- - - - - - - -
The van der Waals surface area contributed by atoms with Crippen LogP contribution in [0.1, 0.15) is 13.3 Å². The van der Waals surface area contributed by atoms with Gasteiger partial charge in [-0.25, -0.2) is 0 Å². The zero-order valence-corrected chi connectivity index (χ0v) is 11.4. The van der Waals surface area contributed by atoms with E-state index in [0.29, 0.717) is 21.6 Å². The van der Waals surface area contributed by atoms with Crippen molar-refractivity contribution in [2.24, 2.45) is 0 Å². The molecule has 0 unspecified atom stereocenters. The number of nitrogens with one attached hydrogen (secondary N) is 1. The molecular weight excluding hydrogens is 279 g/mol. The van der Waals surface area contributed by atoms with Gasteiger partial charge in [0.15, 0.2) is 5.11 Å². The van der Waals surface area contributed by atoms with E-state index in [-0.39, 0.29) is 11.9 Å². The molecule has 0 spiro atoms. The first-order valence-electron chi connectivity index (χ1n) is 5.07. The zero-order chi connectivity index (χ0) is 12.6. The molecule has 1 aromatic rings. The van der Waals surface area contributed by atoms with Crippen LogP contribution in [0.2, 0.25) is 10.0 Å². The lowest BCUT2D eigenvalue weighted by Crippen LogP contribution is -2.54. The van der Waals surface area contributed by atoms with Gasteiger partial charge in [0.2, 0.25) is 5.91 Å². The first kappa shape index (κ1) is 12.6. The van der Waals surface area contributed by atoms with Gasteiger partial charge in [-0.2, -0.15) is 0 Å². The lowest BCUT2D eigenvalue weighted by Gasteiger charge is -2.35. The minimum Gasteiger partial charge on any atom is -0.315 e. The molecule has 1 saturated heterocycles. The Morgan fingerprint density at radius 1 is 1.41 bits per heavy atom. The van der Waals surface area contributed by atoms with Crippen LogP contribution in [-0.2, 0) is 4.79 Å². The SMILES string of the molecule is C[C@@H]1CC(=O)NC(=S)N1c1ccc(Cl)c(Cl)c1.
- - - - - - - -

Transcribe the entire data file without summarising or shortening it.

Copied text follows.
The van der Waals surface area contributed by atoms with Crippen LogP contribution in [0.1, 0.15) is 13.3 Å². The van der Waals surface area contributed by atoms with Gasteiger partial charge in [-0.25, -0.2) is 0 Å². The zero-order valence-corrected chi connectivity index (χ0v) is 11.4. The van der Waals surface area contributed by atoms with E-state index in [0.29, 0.717) is 21.6 Å². The van der Waals surface area contributed by atoms with Crippen molar-refractivity contribution in [2.24, 2.45) is 0 Å². The molecule has 0 unspecified atom stereocenters. The number of nitrogens with one attached hydrogen (secondary N) is 1. The molecular weight excluding hydrogens is 279 g/mol. The van der Waals surface area contributed by atoms with Gasteiger partial charge in [0.15, 0.2) is 5.11 Å². The van der Waals surface area contributed by atoms with E-state index in [-0.39, 0.29) is 11.9 Å². The molecule has 0 spiro atoms. The first-order valence-electron chi connectivity index (χ1n) is 5.07. The zero-order chi connectivity index (χ0) is 12.6. The molecule has 1 aromatic rings. The van der Waals surface area contributed by atoms with Crippen LogP contribution in [0.2, 0.25) is 10.0 Å². The lowest BCUT2D eigenvalue weighted by Crippen LogP contribution is -2.54. The van der Waals surface area contributed by atoms with Gasteiger partial charge in [0.2, 0.25) is 5.91 Å². The first kappa shape index (κ1) is 12.6. The van der Waals surface area contributed by atoms with Gasteiger partial charge in [-0.2, -0.15) is 0 Å². The lowest BCUT2D eigenvalue weighted by Gasteiger charge is -2.35. The minimum Gasteiger partial charge on any atom is -0.315 e. The molecule has 1 saturated heterocycles. The Morgan fingerprint density at radius 1 is 1.41 bits per heavy atom. The van der Waals surface area contributed by atoms with Crippen LogP contribution in [-0.2, 0) is 4.79 Å². The SMILES string of the molecule is C[C@@H]1CC(=O)NC(=S)N1c1ccc(Cl)c(Cl)c1.